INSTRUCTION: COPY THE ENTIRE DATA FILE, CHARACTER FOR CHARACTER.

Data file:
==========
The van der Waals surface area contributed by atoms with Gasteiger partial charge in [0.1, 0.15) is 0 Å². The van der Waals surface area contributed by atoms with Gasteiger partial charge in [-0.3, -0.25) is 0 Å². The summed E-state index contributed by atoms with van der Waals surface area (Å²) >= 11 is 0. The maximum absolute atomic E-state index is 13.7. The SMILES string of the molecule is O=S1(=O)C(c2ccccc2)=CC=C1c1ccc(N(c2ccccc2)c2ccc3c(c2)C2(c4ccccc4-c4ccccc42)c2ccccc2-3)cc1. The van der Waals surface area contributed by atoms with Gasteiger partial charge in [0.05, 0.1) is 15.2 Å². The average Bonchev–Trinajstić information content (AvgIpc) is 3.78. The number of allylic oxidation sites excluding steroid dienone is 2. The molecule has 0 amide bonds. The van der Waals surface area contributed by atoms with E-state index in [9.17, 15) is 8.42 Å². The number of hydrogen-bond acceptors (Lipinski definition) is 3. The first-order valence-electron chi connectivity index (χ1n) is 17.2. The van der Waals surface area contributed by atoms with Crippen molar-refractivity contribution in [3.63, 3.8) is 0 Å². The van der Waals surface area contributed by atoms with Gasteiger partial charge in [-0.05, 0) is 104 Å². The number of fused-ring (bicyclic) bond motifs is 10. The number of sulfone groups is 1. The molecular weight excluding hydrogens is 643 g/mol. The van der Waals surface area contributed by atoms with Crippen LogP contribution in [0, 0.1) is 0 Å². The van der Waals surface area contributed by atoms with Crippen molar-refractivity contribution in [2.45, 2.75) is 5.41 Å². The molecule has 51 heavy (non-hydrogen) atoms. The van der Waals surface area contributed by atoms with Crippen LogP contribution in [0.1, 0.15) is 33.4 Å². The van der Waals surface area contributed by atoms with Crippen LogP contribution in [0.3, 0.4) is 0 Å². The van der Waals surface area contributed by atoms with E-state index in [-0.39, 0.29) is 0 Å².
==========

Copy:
The van der Waals surface area contributed by atoms with Gasteiger partial charge in [0.1, 0.15) is 0 Å². The van der Waals surface area contributed by atoms with Gasteiger partial charge in [-0.3, -0.25) is 0 Å². The summed E-state index contributed by atoms with van der Waals surface area (Å²) >= 11 is 0. The maximum absolute atomic E-state index is 13.7. The SMILES string of the molecule is O=S1(=O)C(c2ccccc2)=CC=C1c1ccc(N(c2ccccc2)c2ccc3c(c2)C2(c4ccccc4-c4ccccc42)c2ccccc2-3)cc1. The van der Waals surface area contributed by atoms with Gasteiger partial charge in [0.05, 0.1) is 15.2 Å². The average Bonchev–Trinajstić information content (AvgIpc) is 3.78. The number of allylic oxidation sites excluding steroid dienone is 2. The molecule has 0 amide bonds. The van der Waals surface area contributed by atoms with E-state index in [9.17, 15) is 8.42 Å². The number of hydrogen-bond acceptors (Lipinski definition) is 3. The first-order valence-electron chi connectivity index (χ1n) is 17.2. The van der Waals surface area contributed by atoms with Crippen molar-refractivity contribution in [3.63, 3.8) is 0 Å². The van der Waals surface area contributed by atoms with Gasteiger partial charge in [-0.05, 0) is 104 Å². The number of fused-ring (bicyclic) bond motifs is 10. The number of sulfone groups is 1. The molecular weight excluding hydrogens is 643 g/mol. The van der Waals surface area contributed by atoms with Crippen LogP contribution in [0, 0.1) is 0 Å². The van der Waals surface area contributed by atoms with Crippen molar-refractivity contribution in [2.45, 2.75) is 5.41 Å². The molecule has 51 heavy (non-hydrogen) atoms. The van der Waals surface area contributed by atoms with Crippen LogP contribution in [0.1, 0.15) is 33.4 Å². The van der Waals surface area contributed by atoms with Crippen LogP contribution in [0.3, 0.4) is 0 Å². The van der Waals surface area contributed by atoms with E-state index in [-0.39, 0.29) is 0 Å².